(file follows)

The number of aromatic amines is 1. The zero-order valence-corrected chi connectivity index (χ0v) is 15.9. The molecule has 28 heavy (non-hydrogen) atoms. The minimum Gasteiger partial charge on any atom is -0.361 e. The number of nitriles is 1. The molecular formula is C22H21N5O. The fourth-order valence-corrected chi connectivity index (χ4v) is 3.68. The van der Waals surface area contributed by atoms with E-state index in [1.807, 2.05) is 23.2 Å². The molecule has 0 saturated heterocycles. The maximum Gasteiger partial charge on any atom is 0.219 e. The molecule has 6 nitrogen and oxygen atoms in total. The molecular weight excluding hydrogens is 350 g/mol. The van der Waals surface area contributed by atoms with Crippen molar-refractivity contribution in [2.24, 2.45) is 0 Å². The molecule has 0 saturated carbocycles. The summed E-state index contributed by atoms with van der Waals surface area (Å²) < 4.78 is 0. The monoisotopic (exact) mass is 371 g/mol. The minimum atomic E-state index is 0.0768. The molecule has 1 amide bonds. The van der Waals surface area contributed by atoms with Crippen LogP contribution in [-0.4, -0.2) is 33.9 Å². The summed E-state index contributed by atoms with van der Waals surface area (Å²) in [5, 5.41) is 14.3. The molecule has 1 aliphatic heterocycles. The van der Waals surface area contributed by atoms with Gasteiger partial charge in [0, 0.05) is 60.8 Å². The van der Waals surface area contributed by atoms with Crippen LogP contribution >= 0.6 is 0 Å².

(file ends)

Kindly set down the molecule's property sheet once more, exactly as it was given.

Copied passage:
The number of aromatic amines is 1. The zero-order valence-corrected chi connectivity index (χ0v) is 15.9. The molecule has 28 heavy (non-hydrogen) atoms. The minimum Gasteiger partial charge on any atom is -0.361 e. The number of nitriles is 1. The molecular formula is C22H21N5O. The fourth-order valence-corrected chi connectivity index (χ4v) is 3.68. The van der Waals surface area contributed by atoms with E-state index in [1.807, 2.05) is 23.2 Å². The molecule has 0 saturated heterocycles. The maximum Gasteiger partial charge on any atom is 0.219 e. The molecule has 6 nitrogen and oxygen atoms in total. The molecular weight excluding hydrogens is 350 g/mol. The van der Waals surface area contributed by atoms with Crippen molar-refractivity contribution in [2.24, 2.45) is 0 Å². The molecule has 0 saturated carbocycles. The summed E-state index contributed by atoms with van der Waals surface area (Å²) < 4.78 is 0. The monoisotopic (exact) mass is 371 g/mol. The minimum atomic E-state index is 0.0768. The molecule has 1 amide bonds. The van der Waals surface area contributed by atoms with Crippen LogP contribution in [-0.4, -0.2) is 33.9 Å². The summed E-state index contributed by atoms with van der Waals surface area (Å²) in [5, 5.41) is 14.3. The molecule has 1 aliphatic heterocycles. The van der Waals surface area contributed by atoms with Gasteiger partial charge in [0, 0.05) is 60.8 Å². The van der Waals surface area contributed by atoms with Crippen LogP contribution >= 0.6 is 0 Å².